When you send a postcard through the mail, the content is not protected and anyone who handles it could read it. The same is true of SMS text messages–any carrier of the message can potentially read the contents.
When a message is encrypted, it is scrambled so that only the sender and receiver can read it. Think of it like using a sealed envelope to send a letter in the mail instead of a post card.
A common way chat apps protect your messages is to encrypt them between your device and the app’s servers. The content of the message is decrypted in the app’s server then sent encrypted to the recipient. This type of encryption is like a letter being sent in an envelope to a mail centre, where it is then opened, repackaged in a new envelope, and sent to its destination. Security is provided when your message is in transit and stops your Internet Service Provider or network operator from reading the content. But the provider of the chat app has a copy of your message and that can lead to risks if: the companies servers are compromised; a rogue employee accesses them, or a government agency requests the data from the provider.
Recently, many chat apps have introduced "end-to-end" encryption, which means messages are encrypted so only the sender and intended recipient can read them - like sending a letter that is locked with a key that only the recipient has. End-to-end encryption protects the privacy of your messages and ensures only the people you send them to can read them.
These apps have end-to-end encryption on by default!
These apps include options to turn on end-to-end encryption
End-to-end encrypted messaging is effective at protecting the content of your messages from being read as they travel across the Internet to your contacts. But encryption alone is not invincible: to stay secure you also need to protect your device and be mindful of the other information that is sent along with your message.
End-to-end encryption protects your messages when they are sent over the Internet, but you still need to protect the security of your device to ensure if it’s ever lost, stolen, or confiscated, your messages can’t be read.
Password protect your device. Use a strong passcode to lock your device. A screen lock protects your data from being accessed when your device is on. Set it up for Andriod and iOS.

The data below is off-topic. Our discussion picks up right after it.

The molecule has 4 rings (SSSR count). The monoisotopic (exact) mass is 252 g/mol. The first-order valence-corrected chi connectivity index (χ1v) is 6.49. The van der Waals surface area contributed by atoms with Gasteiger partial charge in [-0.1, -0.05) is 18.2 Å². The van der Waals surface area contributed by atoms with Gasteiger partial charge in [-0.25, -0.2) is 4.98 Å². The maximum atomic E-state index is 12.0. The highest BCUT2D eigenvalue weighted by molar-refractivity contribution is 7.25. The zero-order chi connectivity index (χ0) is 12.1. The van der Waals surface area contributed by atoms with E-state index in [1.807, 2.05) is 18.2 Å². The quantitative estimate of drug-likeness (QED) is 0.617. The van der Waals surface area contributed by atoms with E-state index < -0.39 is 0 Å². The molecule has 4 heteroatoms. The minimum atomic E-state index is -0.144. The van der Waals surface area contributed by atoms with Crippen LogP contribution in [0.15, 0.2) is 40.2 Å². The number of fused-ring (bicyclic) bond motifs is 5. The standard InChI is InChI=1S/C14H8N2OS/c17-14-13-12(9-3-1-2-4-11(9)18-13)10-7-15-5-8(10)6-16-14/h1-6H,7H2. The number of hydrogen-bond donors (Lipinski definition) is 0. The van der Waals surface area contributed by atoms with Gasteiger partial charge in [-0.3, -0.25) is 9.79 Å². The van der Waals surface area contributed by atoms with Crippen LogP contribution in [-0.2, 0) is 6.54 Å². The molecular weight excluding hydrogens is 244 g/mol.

Turn disk encryption on. Encrypting your device protects the data on it when your device is off and ensures your data can’t be copied and read if your device is lost or stolen. If you use a recent iOS device and have it protected with a passcode or touch ID your device is already encrypted! Most newer Android devices have encryption by default, but you can check if you have enabled disk encryption with a few easy steps.
Don’t wait. Update! Ensure your operating system and apps are updated with the latest security fixes.
Watch out for sketchy apps and messages: If your device or your contact’s device is infected by malware it's possible that someone can access your messages. Be mindful of the applications you install. Don’t install apps from unknown sources, and be vigilant about messages that ask for passwords or try to trick you into installing applications.
Sending a message with end-to-end encryption means that only you and your contact can read the content. But a lot can still be learned just from metadata (the data about the message), like when it was sent, to whom it was sent, and what application was used to send it. Metadata is like the address information and stamp on an envelope. Encryption protects the content (the letter inside the envelope) but does not protect the metadata (the address information on the envelope). An application may store this information or it could be intercepted by someone who is monitoring the network.
Click on the three categories below for tips on how to make informed decisions about which encrypted messaging apps to use and how to securely use them.
How can you be sure that the person you are talking to on a chat app is really who you think they are? Secure chat apps should include identity verification features that help you to confirm who you’re talking to.
Identity verification features provide a verification code that you can check with your friend over a phone call, message in another app, or by scanning a QR code in person. A secure chat app should alert you if your chat buddy’s device information ever changes, which means you should re-verify them.
Chat apps equipped with identity verification include:
Chat apps with end-to-end encryption protect your message through secret keys that only you and your contact should have. If someone gets the secret keys, they can read any messages they've collected that were encrypted using those keys.
To protect against your key falling into the wrong hands, secure chat apps use "forward secrecy", which means each time a message is sent a new set of secret keys is used and old keys are deleted. This means that one set of keys can't be used to decrypt more than one message.
Chat apps equipped with forward secrecy include:
Engineers who design bridges or skyscrapers follow building codes that describe well known and tested methods and materials. Other engineers can review designs against building codes to ensure the building has structural integrity.
The same principles apply to secure chat apps. By following public and well-tested design patterns and protocols, apps can be more easily tested, reviewed, and we can be more confident that their designs work as intended.
Chat apps that use well known and tested protocols include
Analyzing end-to-end encryption on LINE. We analyzed how LINE performs end-to-end encrypted messaging and found that it did not use forward secrecy between the sender and receiver and had other issues that show it was not following best security practices.
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